11 octobre 2022 | International, Terrestre

Robotics companies don't want robots weaponized '€” will anyone listen?

Sur le même sujet

  • Bulgarian parliament votes to buy F-16s under $1.3 billion deal

    4 novembre 2022 | International, Aérospatial

    Bulgarian parliament votes to buy F-16s under $1.3 billion deal

    The first eight F-16 Block 70 fighter jet previously ordered and set to arrive in 2025 are deemed insufficient for air policing missions.

  • What Does Sudden Lockheed CFO Departure Mean For Prime? | Aviation Week Network

    5 août 2021 | International, Aérospatial

    What Does Sudden Lockheed CFO Departure Mean For Prime? | Aviation Week Network

    Lockheed Martin surprised stakeholders late Aug. 3 when it announced the sudden departure of its chief financial officer, the second in almost as many years, as well as lower earnings per share guidance for the year, albeit due to a one-time financial transaction.

  • AF Seeks Freedom To Shift $$ Between Space Programs

    17 avril 2020 | International, Aérospatial

    AF Seeks Freedom To Shift $$ Between Space Programs

    "[T]he way that the Air Force and now Space Force put their budget submissions into Congress, it puts all of the programs into individual program elements," Roper said, "and that's like locking [each] program into a little financial prison." By THERESA HITCHENSon April 16, 2020 at 4:28 PM WASHINGTON: The Air Force wants Congress to approve new powers allowing the service to fund space acquisition in ‘blocks' that would allow it more freedom to shift funds from one specific program to another, says service acquisition head Will Roper. The idea, he told reporters today, is to give the Space Force acquisition authorities that mimic those used by fast-moving and highly capable organizations such as the Special Capabilities Office and the NRO. The mechanism: putting multiple programs into one budgetary program element (PE) number so priorities can be juggled or monies shifted to ailing programs to help them cope with cost or schedule overruns. “One of the things that we are very passionate about for space acquisition is trying to consolidate the space portfolio into a few number of program elements,” Roper said, noting that when he headed the SCO “we funded almost all of our programs out of one program element. That's really important because it let me optimize the portfolio of programs, not just do individual programs,” he explained. “Well, the way that the Air Force and now Space Force put their budget submissions into Congress, it puts all of the programs into individual program elements, and that's like locking [each] program into a little financial prison.” Although it is true that other organizations with acquisition powers — including SCO, NRO and the Missile Defense Agency — have such flexibility, it is unclear whether Congress will acquiesce to the same for the Space Force. The 2016 NDAA created a new “major force program” — MFP 12 — for DoD reporting on the national security space budget precisely to overcome: a) the lack of transparency in DoD budgeting for space programs, and b) the long-standing Air Force practice to shift space funds to air power programs that were suffering setbacks. However, an MFP does not allow the Air Force or other space services to move money around without congressional assent. As late as the 2020 budget request, DoD admitted that it still had not sorted out how exactly to meet the MFP-12 requirement as it was still developing standard practices for determining what should be included or not. Joshua Huminski, director of the National Security Space Program at the Center for the Study of the Presidency and Congress (CSPC), said wryly that the Air Force request is likely to “require very artful selling to Congress.” He explained in a phone conversation today that congressional leaders already are keeping the Air Force on a short leash regarding space acquisition. Roper said the request for such new authorities will be included in the space acquisition report Air Force Secretary Barbara Barrett is required to send to Congress under language in the 2020 National Defense Authorization Act (NDAA). That report was due March 31 but has yet to be transmitted. Roper said the report is finished but is being reviewed by Defense Secretary Mark Esper. As I've reported, Barrett's report will punt on the question of whether the NDAA-required Space Force acquisition executive will be a fully separate office or will be organized in some fashion as a subunit of Roper's current shop. It's no secret that Roper has strenuously opposed a fully bifurcated space acquisition office. Roper confirmed today that the pending report is concentrating on how the service hopes to use its current, and newly proposed, acquisition authorities to speed the often decades-long process of moving new space capabilities from design to procurement. He explained that the Air Force will wait until after Congress decides on its proposal for future space acquisition authorities before circling back to the organizational question — in effect, meaning that the service will not address the issue until after the 2021 NDAA is passed. “And then once we determine what will be given to us or not, then for round two, we'll look at what's the right way to organize with these new authorities, and at that point we'll take on the question of whether there should be one or two service acquisition executives,” he elaborated. The service has until October 2020 to establish the controversial new space acquisition post. https://breakingdefense.com/2020/04/af-seeks-freedom-to-shift-between-space-programs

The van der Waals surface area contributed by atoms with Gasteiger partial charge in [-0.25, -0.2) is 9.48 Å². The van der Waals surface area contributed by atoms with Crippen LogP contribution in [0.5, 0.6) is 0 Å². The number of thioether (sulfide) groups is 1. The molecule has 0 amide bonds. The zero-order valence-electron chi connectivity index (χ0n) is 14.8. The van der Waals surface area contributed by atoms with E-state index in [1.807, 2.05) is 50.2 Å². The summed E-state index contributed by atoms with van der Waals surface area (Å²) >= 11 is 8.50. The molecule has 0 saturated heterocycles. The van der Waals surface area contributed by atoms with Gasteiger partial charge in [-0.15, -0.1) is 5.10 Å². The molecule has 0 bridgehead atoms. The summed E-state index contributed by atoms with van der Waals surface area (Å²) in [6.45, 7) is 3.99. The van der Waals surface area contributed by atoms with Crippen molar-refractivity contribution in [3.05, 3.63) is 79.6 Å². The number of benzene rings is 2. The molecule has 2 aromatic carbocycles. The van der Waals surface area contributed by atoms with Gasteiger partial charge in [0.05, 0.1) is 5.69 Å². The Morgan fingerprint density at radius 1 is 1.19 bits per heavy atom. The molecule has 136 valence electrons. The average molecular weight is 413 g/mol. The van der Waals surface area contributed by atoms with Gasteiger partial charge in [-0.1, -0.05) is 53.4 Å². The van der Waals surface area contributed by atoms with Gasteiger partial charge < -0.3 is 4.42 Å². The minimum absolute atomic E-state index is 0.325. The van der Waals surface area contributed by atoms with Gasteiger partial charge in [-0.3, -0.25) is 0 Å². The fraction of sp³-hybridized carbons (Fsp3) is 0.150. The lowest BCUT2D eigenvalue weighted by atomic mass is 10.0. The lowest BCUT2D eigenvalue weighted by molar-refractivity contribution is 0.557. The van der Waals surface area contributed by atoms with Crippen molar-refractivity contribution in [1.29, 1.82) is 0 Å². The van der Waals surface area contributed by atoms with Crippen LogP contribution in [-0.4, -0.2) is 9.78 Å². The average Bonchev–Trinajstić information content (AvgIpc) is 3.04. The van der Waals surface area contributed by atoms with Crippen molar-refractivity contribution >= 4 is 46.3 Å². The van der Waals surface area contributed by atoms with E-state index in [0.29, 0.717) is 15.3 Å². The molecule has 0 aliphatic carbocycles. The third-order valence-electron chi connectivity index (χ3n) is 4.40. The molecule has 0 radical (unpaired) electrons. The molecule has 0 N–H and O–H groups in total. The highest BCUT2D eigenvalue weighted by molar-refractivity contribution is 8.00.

Toutes les nouvelles